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Los Angeles • Gordon Hayward. Rudy Gobert. Joe Johnson.

For six games, those three served as dominant individual storylines for the Utah Jazz. George Hill had nice moments but, by and large, had been a footnote.

But as the Jazz defeated the Los Angeles Clippers 104-91 in Sunday's Game 7, advancing to the Western Conference semifinals, Hill stood right on center stage.

Offensively, the point guard scored 17 points, handed out five assists and grabbed four rebounds. Defensively, he stuck to Chris Paul, forcing him into a 6-of-19 shooting night, by far his worst game of the series.

When the Jazz traded for Hill last summer, they did so with days like Sunday in mind. When they needed him the most, he was there with an efficient performance on both ends of the floor.

"I don't think I bring anything different, I'm a pretty humble person," Hill said. "I just have the experience of going to the Eastern Conference finals a couple of times, and some long playoff runs. But like I tell every guy, we've just got to keep pounding away. Anything is possible."

Hill's season — like many of his Jazz teammates — has been a roller coaster. At times, he's played the best basketball of his career, but a nagging toe injury robbed him of a big chunk of the season.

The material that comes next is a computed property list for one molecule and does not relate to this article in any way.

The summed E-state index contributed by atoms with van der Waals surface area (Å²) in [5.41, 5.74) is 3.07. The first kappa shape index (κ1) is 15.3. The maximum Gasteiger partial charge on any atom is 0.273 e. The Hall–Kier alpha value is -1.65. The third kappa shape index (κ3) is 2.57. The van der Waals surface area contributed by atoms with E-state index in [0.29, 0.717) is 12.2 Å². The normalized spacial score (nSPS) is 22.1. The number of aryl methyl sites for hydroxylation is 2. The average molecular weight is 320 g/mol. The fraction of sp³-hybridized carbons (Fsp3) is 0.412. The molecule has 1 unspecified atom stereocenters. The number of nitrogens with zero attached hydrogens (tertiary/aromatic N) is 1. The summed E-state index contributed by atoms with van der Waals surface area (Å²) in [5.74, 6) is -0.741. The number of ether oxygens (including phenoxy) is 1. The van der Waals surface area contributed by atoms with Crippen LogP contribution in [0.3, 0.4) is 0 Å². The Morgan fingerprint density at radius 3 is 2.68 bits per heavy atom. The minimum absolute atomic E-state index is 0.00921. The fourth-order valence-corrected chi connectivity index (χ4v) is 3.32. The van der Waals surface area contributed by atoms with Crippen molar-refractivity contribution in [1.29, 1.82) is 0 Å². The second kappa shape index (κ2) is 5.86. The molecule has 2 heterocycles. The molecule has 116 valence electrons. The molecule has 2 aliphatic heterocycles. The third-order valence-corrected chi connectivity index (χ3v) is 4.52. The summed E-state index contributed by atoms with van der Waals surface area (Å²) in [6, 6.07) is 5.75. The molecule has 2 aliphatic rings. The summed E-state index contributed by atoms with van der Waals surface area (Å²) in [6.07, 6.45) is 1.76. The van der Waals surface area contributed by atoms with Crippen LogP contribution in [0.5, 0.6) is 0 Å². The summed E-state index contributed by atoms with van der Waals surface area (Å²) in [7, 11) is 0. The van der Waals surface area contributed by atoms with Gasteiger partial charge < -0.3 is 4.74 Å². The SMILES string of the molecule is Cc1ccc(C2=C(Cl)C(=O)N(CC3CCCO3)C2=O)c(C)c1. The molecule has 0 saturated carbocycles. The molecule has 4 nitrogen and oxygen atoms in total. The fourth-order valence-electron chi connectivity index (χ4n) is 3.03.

Lost in Paul's brilliance through six games was how solid Hill has been himself, averaging 16.8 points, 4.2 rebounds and 3.5 assists per game. Hill played 35 minutes on Sunday, and the Jazz offense sputtered whenever he went to the bench for a rest.

Hill made 7 of 13 shots from the field, and one 3-pointer in two attempts. Under his leadership, the Jazz offense consistently found good looks at the basket in the most important game of the season — though his defense of Paul served as his biggest contribution.

"We talked about being up on Chris more," Hill said. "We wanted to be active and make him hit DeAndre [Jordan] and some of the other guys more and make them make plays. I think it was a great team effort."

The Jazz did a few things differently with Paul. They were able to take the ball out of his hands a bit. They didn't allow him to penetrate to the basket. But it was Hill who took the individual challenge of stopping the All-Star.

In the first six games, Paul consistently wiggled free for open midrange looks. In Game 7, Hill was able to get a hand in his face and come through in some of the most important moments of the series for the Jazz defensively.

Twitter: @tribjazz